Claymation Camp exposes students to filmmaking
Sadie Duncan, a soon-to-be seventh-grader at St. George Catholic School, sat at a table June 5 at Claymation Camp. She and Steven Scarton, a fifth-grader, worked together to pose tiny characters made of colored modeling clay.
About 20 fourth- through eighth-grade students signed up for the summer camp at St. George the week of June 2 and had to pick an idiom and illustrate it with a 30-second claymation film.
“We’re working on ‘A Taste of Your Own Medicine,’ ” said Sadie’s sister, Lauren, a fifth-grader who snapped a photo with a digital camera after every tiny adjustment.
“It’s a prank. First, they dump water on his head, then he gets them back by dumping slime on (the first character’s) head,” said Lauren, an aspiring director.
It’s the second year that Richelle DeCuir, who teaches eighth grade at St. George during the school year, has led the Claymation Camp.
“My son did a lot of stop-motion animation, which is a little different but uses similar techniques, so I was already familiar with it,” said DeCuir, who facilitates the class with Amy Jeanfreau.
It’s the perfect creative outlet for the middle school-age group, she said.
“It’s not too messy, and it keeps them focused for a long time, as you can see,” DeCuir said, adding that the materials required are things most households probably have on hand — children’s crafting clay in multiple colors, paper, markers, a camera, PowerPoint software and time.
The team works like a well-oiled machine. “Sadie made the clothes, Steven did the characters and I did the scenery,” Lauren said, pointing her camera at the backdrop of a room with paper and colored markers, and snapping a shot.
The three collaborate on how best to portray a falling bucket of slime in colored clay and fashion a bucket with a handle made from a bent paperclip.
The slime starts as a green clay ball on top of the bucket, then they slowly and carefully lengthen and spread the green, making it longer and longer with each frame, until it reaches the character’s head.
They’ve already had quite a bit of practice, however.
By day four of the camp, they’d already planned and completed one claymation film.
“Our first video was Godzilla and a robot in a dance-off,” Lauren said. It’s cool, she reports, and she is not wrong on this point.
Keeping their creative and critical thinking skills sharp over the summer helps curb the so-called “summer slide” in learning, DeCuir said.
Meanwhile, the trio encounters a setback when the green slime clay’s weight overwhelms the set, and it comes crashing down ahead of schedule.
“Oh. We’re having technical difficulties,” Lauren laughed as they paused to reaffix the “slime.”
“That’ll go on the blooper reel,” Steven said, as do all their out-of-focus shots and the images with a giant hand still visible in the frame. After that, the group headed over to the computer lab, where other groups were putting their photos in sequence using PowerPoint.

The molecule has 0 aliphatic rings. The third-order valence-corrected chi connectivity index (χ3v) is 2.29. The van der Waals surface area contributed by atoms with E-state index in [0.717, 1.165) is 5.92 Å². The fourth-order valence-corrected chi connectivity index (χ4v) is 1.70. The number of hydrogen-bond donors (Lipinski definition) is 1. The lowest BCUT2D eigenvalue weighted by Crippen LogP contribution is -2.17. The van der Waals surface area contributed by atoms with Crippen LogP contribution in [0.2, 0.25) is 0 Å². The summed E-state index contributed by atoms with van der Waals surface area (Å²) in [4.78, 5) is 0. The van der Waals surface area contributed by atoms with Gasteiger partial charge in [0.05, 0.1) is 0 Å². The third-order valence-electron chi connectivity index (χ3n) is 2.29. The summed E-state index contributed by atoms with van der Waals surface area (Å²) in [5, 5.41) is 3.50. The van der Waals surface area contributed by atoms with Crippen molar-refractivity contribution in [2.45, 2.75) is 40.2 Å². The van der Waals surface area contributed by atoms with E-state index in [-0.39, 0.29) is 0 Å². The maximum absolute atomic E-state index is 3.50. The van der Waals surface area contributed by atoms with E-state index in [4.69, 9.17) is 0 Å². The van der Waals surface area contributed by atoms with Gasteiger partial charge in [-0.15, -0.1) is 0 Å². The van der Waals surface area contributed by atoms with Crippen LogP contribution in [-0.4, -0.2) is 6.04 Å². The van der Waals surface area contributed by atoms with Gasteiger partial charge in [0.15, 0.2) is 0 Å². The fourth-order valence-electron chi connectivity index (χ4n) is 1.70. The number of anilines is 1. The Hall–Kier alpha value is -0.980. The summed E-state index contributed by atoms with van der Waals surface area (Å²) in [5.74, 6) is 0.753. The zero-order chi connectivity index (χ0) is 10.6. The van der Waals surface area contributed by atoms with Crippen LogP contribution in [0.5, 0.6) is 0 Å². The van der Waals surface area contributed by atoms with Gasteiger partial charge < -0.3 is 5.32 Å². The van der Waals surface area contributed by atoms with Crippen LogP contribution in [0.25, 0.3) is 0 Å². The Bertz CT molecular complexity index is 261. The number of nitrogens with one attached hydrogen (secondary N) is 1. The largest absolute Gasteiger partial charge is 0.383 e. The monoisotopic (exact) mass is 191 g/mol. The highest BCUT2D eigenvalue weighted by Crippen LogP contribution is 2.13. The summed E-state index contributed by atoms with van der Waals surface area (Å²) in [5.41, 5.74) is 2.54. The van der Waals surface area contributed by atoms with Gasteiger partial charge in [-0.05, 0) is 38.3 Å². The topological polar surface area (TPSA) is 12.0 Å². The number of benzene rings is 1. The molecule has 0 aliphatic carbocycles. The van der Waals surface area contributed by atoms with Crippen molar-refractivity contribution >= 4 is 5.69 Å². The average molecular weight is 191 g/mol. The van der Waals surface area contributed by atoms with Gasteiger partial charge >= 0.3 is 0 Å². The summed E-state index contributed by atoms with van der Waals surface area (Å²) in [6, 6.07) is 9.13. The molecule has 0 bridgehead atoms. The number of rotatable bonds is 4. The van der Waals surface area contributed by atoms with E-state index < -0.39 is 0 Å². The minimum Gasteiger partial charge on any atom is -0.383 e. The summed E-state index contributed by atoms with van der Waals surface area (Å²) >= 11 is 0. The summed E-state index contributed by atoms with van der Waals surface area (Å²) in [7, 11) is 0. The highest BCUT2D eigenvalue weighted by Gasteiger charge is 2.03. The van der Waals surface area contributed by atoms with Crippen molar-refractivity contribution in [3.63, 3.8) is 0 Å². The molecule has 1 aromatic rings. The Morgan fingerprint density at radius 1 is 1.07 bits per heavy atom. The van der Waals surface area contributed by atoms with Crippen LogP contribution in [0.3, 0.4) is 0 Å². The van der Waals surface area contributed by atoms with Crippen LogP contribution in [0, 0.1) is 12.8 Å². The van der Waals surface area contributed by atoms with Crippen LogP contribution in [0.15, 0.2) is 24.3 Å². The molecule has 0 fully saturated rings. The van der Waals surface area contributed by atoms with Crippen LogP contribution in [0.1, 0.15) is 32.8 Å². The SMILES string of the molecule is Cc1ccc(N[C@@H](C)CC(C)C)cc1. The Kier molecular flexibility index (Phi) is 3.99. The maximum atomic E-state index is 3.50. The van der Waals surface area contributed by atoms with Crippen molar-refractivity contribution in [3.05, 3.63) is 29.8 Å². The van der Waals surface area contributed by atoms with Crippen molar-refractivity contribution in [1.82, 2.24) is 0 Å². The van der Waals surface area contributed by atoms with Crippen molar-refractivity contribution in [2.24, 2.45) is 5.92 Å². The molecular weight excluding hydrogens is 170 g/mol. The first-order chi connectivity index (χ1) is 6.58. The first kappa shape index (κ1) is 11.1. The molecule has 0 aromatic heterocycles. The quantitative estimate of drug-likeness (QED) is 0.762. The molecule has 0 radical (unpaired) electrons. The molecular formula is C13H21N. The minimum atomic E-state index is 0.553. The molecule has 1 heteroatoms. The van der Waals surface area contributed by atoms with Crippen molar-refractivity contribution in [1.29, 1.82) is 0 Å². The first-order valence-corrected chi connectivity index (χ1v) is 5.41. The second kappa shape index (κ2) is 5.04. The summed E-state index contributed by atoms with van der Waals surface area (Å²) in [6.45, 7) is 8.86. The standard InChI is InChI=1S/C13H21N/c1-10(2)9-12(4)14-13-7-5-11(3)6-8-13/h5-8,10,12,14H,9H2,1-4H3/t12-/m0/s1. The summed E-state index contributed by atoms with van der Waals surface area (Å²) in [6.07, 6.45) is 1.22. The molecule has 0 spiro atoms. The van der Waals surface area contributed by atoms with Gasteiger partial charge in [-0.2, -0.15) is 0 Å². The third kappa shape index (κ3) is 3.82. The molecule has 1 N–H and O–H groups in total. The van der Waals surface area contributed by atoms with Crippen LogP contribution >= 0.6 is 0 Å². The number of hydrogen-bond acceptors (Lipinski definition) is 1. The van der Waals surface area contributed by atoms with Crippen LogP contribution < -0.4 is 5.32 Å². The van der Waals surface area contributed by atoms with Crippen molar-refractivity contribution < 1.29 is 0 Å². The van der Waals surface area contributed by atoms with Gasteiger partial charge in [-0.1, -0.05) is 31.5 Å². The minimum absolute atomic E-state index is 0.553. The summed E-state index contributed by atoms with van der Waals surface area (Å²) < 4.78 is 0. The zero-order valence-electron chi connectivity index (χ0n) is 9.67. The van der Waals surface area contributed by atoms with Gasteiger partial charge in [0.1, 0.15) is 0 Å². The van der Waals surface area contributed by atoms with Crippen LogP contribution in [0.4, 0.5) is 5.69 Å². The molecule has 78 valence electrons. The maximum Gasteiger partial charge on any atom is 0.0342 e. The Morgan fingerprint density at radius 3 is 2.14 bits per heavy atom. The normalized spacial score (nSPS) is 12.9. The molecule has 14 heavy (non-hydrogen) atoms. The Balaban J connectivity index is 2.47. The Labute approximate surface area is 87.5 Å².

This, Lauren said, is where Sadie excels. “She knows how to do everything on a computer. Everything,” she said.
“I want to be a video game designer some day,” Sadie added, and classes like this will help her develop the skills she’ll need.
This is where the process can be a little tedious. For a 30-second video, the directors need to put about 150 frames together in the right order and add captions, sound and subtitles where necessary. This requires a good plan, and of course, these three already have it figured out.
Steven, who is on music, sat with headphones on and bobbed his head to each selection as he picked out an appropriate song. Lauren worked on the picture sequencing and titles, while Sadie put together the blooper reel.
Elsewhere in the lab, sixth-grader Mackenzie Ross put the finishing touches on her idiom film, “A Leopard Can’t Change its Spots,” featuring a leopard climbing a tree and falling from it. His pal, a panther, asked why he’d climb a tree, and he replies, “I am who I am.” Mackenzie also added a surprise ending with the third character, the tree.
“I signed up because I thought it would be fun, and it is,” Mackenzie said. “I’d definitely recommend it to anyone else thinking of taking it.”
In the courtyard, art teacher Jenn Prochaska and her assistant Sharyn Lithgoe sported paint-splattered smocks as they supervised a midmorning break from their painting and sculpture summer camp class. The art students showed their work, which included wire and clay sculptures, embossed foil with a faux aged copper patina and paintings, at an art show for parents and friends June 6.
For more information on what’s going on at St. George this summer, visit its website at st-georgeschool.com.